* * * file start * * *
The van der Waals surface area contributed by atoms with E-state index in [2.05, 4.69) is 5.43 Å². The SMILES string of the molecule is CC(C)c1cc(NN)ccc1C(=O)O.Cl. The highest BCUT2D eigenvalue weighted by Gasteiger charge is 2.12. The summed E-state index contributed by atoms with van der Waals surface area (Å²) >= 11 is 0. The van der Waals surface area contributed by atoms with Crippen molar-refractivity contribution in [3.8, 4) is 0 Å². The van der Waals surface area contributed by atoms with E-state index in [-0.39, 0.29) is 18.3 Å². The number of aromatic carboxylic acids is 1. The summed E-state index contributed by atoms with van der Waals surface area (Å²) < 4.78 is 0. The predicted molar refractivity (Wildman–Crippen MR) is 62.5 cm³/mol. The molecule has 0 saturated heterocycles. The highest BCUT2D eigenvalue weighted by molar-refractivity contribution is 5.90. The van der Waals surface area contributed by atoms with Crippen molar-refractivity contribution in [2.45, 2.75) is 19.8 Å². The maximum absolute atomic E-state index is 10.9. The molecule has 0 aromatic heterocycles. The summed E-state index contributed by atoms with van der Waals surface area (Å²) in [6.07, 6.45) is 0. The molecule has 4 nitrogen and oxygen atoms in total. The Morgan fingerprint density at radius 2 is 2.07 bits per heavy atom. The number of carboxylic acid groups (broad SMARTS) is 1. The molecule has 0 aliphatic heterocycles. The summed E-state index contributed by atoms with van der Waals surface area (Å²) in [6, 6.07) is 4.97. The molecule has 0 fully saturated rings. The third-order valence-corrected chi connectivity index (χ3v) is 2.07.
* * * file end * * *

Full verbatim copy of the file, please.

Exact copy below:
The van der Waals surface area contributed by atoms with E-state index in [2.05, 4.69) is 5.43 Å². The SMILES string of the molecule is CC(C)c1cc(NN)ccc1C(=O)O.Cl. The highest BCUT2D eigenvalue weighted by Gasteiger charge is 2.12. The summed E-state index contributed by atoms with van der Waals surface area (Å²) >= 11 is 0. The van der Waals surface area contributed by atoms with Crippen molar-refractivity contribution in [3.8, 4) is 0 Å². The van der Waals surface area contributed by atoms with E-state index in [-0.39, 0.29) is 18.3 Å². The number of aromatic carboxylic acids is 1. The summed E-state index contributed by atoms with van der Waals surface area (Å²) < 4.78 is 0. The predicted molar refractivity (Wildman–Crippen MR) is 62.5 cm³/mol. The molecule has 0 saturated heterocycles. The highest BCUT2D eigenvalue weighted by molar-refractivity contribution is 5.90. The van der Waals surface area contributed by atoms with Crippen molar-refractivity contribution in [2.45, 2.75) is 19.8 Å². The maximum absolute atomic E-state index is 10.9. The molecule has 0 aromatic heterocycles. The summed E-state index contributed by atoms with van der Waals surface area (Å²) in [6.07, 6.45) is 0. The molecule has 4 nitrogen and oxygen atoms in total. The Morgan fingerprint density at radius 2 is 2.07 bits per heavy atom. The number of carboxylic acid groups (broad SMARTS) is 1. The molecule has 0 aliphatic heterocycles. The summed E-state index contributed by atoms with van der Waals surface area (Å²) in [6, 6.07) is 4.97. The molecule has 0 fully saturated rings. The third-order valence-corrected chi connectivity index (χ3v) is 2.07.